I2S USB Microphone using STM32 and MEMS Microphone

I2S USB Microphone using STM32 and MEMS Microphone

Virtual desktops are used extensively in the IT sector currently due to the COVID-19 pandemic. This set-up allows the employees to work remotely and is convenient. Virtual desktops are preconfigured images of operating systems and applications in which the desktop environment is separated from the physical device used to access it. Users can access their virtual desktops remotely over a network. Andy Brown found a problem while joining meetings in his company’s Citrix-hosted virtual desktop, he observed that the video was fine but the audio frequency on the VDI was mismatched to the actual frequency on the physical device. He described that he sounded like Mickey Mouse on Helium.

The solution to this mismatch in frequency is changing the frequency on the VDI that requires administrator-level access. Andy tried installing a microphone app on his phone that acts as a USB microphone when connected to a computer. But he needed a dedicated USB microphone and so he decided to build an I²S USB microphone. He came up with two possible implementation approaches. The first approach is partly analog and partly digital microphone circuits. The second method is to design with all digital components and techniques.

Source: https://andybrown.me.uk/2021/03/13/usb-microphone/

First method: Partly Analog USB microphone

In this method, an analog MEMS microphone is used as a transducer. The signal from the microphone will be then amplified and conditioned. Next, the ADC will convert them into digital signals. This stage is necessary for performing digital signal processing. In analog signal processing, a high level of accuracy can’t be achieved as the accuracy depends on the tolerances circuit components. After processing, the signal is ready to go to the USB audio output.

Second method: All-digital USB microphone

In this approach, a digital MEMS microphone is used. The microphone produces signals that can be directly processed digitally. Thus, digital signal processing is performed directly on the microphone signals and after processing, the signal is provided at the USB audio output. It can be observed that this looks like a straightforward method as compared to the first approach.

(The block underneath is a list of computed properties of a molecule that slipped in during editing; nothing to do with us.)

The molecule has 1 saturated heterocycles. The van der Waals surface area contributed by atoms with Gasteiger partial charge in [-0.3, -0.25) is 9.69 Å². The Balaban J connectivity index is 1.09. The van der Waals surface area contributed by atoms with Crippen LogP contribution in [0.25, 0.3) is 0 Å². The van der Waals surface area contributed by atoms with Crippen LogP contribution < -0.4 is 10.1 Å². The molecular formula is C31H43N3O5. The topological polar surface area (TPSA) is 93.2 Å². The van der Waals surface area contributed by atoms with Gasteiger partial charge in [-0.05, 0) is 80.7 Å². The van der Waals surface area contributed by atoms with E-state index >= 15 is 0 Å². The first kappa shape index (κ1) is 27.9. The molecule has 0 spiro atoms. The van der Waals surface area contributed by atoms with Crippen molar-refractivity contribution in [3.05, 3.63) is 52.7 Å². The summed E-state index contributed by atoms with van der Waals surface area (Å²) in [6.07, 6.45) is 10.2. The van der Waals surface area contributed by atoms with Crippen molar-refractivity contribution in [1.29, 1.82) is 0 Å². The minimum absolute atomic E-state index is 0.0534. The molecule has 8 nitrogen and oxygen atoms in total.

Both the methods, however, require a MEMS microphone. A MEMS (micro-electromechanical systems) microphone is a pressure-sensitive diaphragm etched into a silicon wafer via MEMS processing. These microphones are widely used in mobile phones, WSNs, etc. The MEMS microphones come in a miniature metal package that houses the internal circuitry. A small hole is drilled on the metal body which allows the sound to enter. Andy used an INMP441 MEMS microphone for the project. INMP441 is an I²S based high-performance, low-power, digital-output, omnidirectional MEMS microphone with a bottom port. The I²S interface allows the INMP441 to connect directly to digital processors, such as DSPs and microcontrollers eliminating the need for audio-codec devices in the system.

INMP441 MEMS microphone module

The microcontroller used in this project is STM32. Andy needed one that has I²S and USB peripherals and that is capable of translating the I²S format into the USB format in real-time. So he selected STM32F446RCT7. He wrote the firmware in Ubuntu Linux using the STM32 Cube IDE. For audio processing, ST provides a suite of audio effects expansion software called X-CUBE-AUDIO. Andy mentioned in his documentation,

“This is implemented as a closed-source but freely available package that integrates easily into firmware using consistent APIs designed to be used as part of an audio-processing pipeline.”

Andy also made a PCB for the USB microphone and very thorough documentation of this project can be found at https://andybrown.me.uk/2021/03/13/usb-microphone/

GitHub link: https://github.com/andysworkshop/usb-microphone

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